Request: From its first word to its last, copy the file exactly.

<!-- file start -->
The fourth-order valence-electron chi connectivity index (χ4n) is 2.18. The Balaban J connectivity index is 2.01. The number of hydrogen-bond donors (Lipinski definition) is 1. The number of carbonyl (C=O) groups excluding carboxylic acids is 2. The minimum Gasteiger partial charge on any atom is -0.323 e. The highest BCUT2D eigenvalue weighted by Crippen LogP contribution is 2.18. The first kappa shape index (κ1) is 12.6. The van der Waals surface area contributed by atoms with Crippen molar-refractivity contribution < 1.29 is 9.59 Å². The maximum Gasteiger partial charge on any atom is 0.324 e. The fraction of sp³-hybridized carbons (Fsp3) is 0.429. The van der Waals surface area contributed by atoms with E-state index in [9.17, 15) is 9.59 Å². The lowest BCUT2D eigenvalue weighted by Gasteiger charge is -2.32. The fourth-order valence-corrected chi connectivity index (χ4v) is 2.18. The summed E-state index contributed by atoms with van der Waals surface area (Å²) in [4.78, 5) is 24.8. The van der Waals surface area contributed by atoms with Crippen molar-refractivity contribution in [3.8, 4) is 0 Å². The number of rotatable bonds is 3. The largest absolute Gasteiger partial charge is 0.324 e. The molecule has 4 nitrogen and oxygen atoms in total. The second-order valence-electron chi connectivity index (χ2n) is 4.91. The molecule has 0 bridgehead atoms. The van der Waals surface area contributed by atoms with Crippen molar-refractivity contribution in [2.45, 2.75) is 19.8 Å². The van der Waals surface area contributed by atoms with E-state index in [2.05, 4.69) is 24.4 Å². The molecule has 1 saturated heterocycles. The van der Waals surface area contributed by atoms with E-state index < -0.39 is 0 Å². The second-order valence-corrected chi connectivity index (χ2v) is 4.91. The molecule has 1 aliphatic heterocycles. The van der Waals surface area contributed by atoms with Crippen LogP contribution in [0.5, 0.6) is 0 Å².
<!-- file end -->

The fourth-order valence-electron chi connectivity index (χ4n) is 2.18. The Balaban J connectivity index is 2.01. The number of hydrogen-bond donors (Lipinski definition) is 1. The number of carbonyl (C=O) groups excluding carboxylic acids is 2. The minimum Gasteiger partial charge on any atom is -0.323 e. The highest BCUT2D eigenvalue weighted by Crippen LogP contribution is 2.18. The first kappa shape index (κ1) is 12.6. The van der Waals surface area contributed by atoms with Crippen molar-refractivity contribution < 1.29 is 9.59 Å². The maximum Gasteiger partial charge on any atom is 0.324 e. The fraction of sp³-hybridized carbons (Fsp3) is 0.429. The van der Waals surface area contributed by atoms with E-state index in [9.17, 15) is 9.59 Å². The lowest BCUT2D eigenvalue weighted by Gasteiger charge is -2.32. The fourth-order valence-corrected chi connectivity index (χ4v) is 2.18. The summed E-state index contributed by atoms with van der Waals surface area (Å²) in [4.78, 5) is 24.8. The van der Waals surface area contributed by atoms with Crippen molar-refractivity contribution in [3.8, 4) is 0 Å². The number of rotatable bonds is 3. The largest absolute Gasteiger partial charge is 0.324 e. The molecule has 4 nitrogen and oxygen atoms in total. The second-order valence-electron chi connectivity index (χ2n) is 4.91. The molecule has 0 bridgehead atoms. The van der Waals surface area contributed by atoms with Crippen molar-refractivity contribution in [2.45, 2.75) is 19.8 Å². The van der Waals surface area contributed by atoms with E-state index in [2.05, 4.69) is 24.4 Å². The molecule has 1 saturated heterocycles. The van der Waals surface area contributed by atoms with E-state index < -0.39 is 0 Å². The second-order valence-corrected chi connectivity index (χ2v) is 4.91. The molecule has 1 aliphatic heterocycles. The van der Waals surface area contributed by atoms with Crippen LogP contribution in [0.5, 0.6) is 0 Å².